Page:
How Appealing

Friday, February 14, 2020

“Cop’s Strip Club Dancer Plate Search May Test Scope of Hack Law”: Sara Merken of Bloomberg Law has a report that begins, “The U.S. Supreme Court may decide if someone who improperly uses their authorized computer access, such as a cop looking up a strip club dancer’s license plate as a favor, can be liable under a federal anti-hacking law.”

You can view the cert. petition at this link.The deadline for the federal government’s response has thus far been extended to March 10, 2020.

Posted at 5:03 PM by Howard Bashman

“Appeals court unanimously strikes down Medicaid work requirements”: Amy Goldstein of The Washington Post has this report.

Alex Swoyer of The Washington Times reports that “Appeals court unanimously rules against Trump Medicaid work requirement.”

Deborah Yetter of The Courier Journal of Louisville, Kentucky reports that “Court rejects Medicaid work rules sought by former Kentucky Gov. Matt Bevin.”

Lindsey Millar of Arkansas Times reports that “Federal appeals court affirms lower court ruling striking down Arkansas work requirement.”

Lydia Wheeler and Andrew M Harris of Bloomberg News report that “Trump-Backed Work-for-Medicaid Plan Is Rejected on Appeal.”

Rachana Pradhan and Susannah Luthi of Politico report that “Appeals court rejects Trump-approved Medicaid work requirements; The decision brings the Trump administration’s Medicaid overhaul closer to possible review from the Supreme Court.”

Peter Sullivan of The Hill reports that “Appeals court strikes down Trump approval of Medicaid work requirements.”

And in commentary, online at Vox, Ian Millhiser has an essay titled “Trump just got bad news from Neil Gorsuch’s mentor in a big Medicaid case; When you’ve lost David Sentelle . . . .”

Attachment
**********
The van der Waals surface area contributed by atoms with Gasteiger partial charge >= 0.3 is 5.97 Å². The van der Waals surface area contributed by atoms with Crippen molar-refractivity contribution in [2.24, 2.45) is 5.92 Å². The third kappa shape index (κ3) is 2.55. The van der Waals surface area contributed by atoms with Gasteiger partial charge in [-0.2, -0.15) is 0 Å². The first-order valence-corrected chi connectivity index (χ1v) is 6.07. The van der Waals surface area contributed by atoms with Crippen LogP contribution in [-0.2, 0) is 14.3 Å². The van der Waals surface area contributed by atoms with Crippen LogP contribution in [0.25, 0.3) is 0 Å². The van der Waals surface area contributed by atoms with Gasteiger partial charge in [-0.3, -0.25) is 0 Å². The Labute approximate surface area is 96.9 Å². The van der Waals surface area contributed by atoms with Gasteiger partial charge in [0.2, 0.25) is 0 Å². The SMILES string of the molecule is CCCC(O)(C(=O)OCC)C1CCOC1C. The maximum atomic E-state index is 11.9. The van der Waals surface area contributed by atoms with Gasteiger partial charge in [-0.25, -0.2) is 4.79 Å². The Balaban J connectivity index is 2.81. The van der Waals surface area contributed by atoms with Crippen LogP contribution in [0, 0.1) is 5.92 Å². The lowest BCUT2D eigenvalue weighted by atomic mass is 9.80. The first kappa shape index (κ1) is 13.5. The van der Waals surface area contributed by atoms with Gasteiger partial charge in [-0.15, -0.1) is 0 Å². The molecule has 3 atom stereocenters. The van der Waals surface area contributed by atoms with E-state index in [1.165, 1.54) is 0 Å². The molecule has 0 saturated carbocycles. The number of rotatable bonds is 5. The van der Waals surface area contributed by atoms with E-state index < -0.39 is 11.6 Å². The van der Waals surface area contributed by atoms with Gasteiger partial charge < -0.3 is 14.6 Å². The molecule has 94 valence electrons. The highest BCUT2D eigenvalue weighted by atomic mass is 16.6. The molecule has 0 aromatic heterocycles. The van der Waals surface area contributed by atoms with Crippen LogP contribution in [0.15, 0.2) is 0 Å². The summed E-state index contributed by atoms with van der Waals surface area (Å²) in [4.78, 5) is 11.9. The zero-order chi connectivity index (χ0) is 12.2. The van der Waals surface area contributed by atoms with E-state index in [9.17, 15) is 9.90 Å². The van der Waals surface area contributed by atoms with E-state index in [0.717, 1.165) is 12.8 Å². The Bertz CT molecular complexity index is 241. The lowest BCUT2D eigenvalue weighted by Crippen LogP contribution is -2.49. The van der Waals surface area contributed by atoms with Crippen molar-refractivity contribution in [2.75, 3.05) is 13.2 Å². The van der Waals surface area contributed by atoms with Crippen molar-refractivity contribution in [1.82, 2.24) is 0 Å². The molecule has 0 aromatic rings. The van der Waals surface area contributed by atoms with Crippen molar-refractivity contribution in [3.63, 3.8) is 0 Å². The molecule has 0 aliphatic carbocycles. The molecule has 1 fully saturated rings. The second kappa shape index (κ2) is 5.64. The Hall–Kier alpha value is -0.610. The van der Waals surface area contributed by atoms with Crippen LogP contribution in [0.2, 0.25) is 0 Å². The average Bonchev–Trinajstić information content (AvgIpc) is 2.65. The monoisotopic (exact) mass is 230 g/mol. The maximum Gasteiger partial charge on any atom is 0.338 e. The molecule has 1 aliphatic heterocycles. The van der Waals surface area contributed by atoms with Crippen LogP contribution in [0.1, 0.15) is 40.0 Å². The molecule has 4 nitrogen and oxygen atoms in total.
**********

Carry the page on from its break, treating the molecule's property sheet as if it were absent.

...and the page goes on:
My earlier coverage of today’s D.C. Circuit ruling can be accessed here.

Posted at 1:44 PM by Howard Bashman

“A President So Unhinged That Even Bill Barr Says He’s Out of Control; Welcome to the post-acquittal Trump Presidency”: Susan B. Glasser has this post online at The New Yorker.

Posted at 1:10 PM by Howard Bashman

“McConnell reiterates that Senate would confirm a Supreme Court nominee if there’s a vacancy this year”: Veronica Stracqualursi of CNN has this report.

Posted at 1:05 PM by Howard Bashman

“Trump bucks Barr’s request to stop tweeting about Justice Dept., declaring a ‘legal right’ to seek intervention in criminal cases”: Matt Zapotosky and John Wagner of The Washington Post have this report.

Sadie Gurman and Aruna Viswanatha of The Wall Street Journal report that “Trump Again Tweets About Justice Department After Barr Urges a Stop; President says he hasn’t asked AG to intervene in criminal cases, but has the right to do so.”

In commentary, today’s edition of The Wall Street Journal contains an editorial titled “Trump’s Worst Enemy: He needs to stop tweeting about cases and let Barr do his job.”

And also in today’s edition of The Wall Street Journal, columnist Kimberley A. Strassel has an op-ed titled “The Trials of Bill Barr: Bureaucrats bristle as the attorney general delivers on his pledge of accountability.”

Posted at 12:00 PM by Howard Bashman

“Cumulative Finality and Amending Rule 4(a)(2); Federal Rule of Appellate Procedure 4(a)(2) should be amended to allow subsequent events to save any premature notice of appeal”: Bryan Lammon has this post at his “final decisions” blog.

Therein, Lammon discusses the Federal Appellate Rule of Procedure that corresponds to the Pennsylvania Rule of Appellate Procedure that was the subject of this month’s installment of my “Upon Further Review” column in The Legal Intelligencer, Philadelphia’s daily newspaper for lawyers, titled “Appealed Too Soon? The Saving Graces of Pa. Rule of Appellate Procedure 905(a)(5).”

Posted at 11:20 AM by Howard Bashman

“Native American and Jewish — now state Supreme Court judge”: Emily Burack has this article online at Intermountain Jewish News.

Posted at 9:07 AM by Howard Bashman

“How Justice Scalia paved the way for Trump’s assault on the rule of law; Three words: ‘the unitary executive.'” Ian Millhiser has this essay online at Vox.

Posted at 9:04 AM by Howard Bashman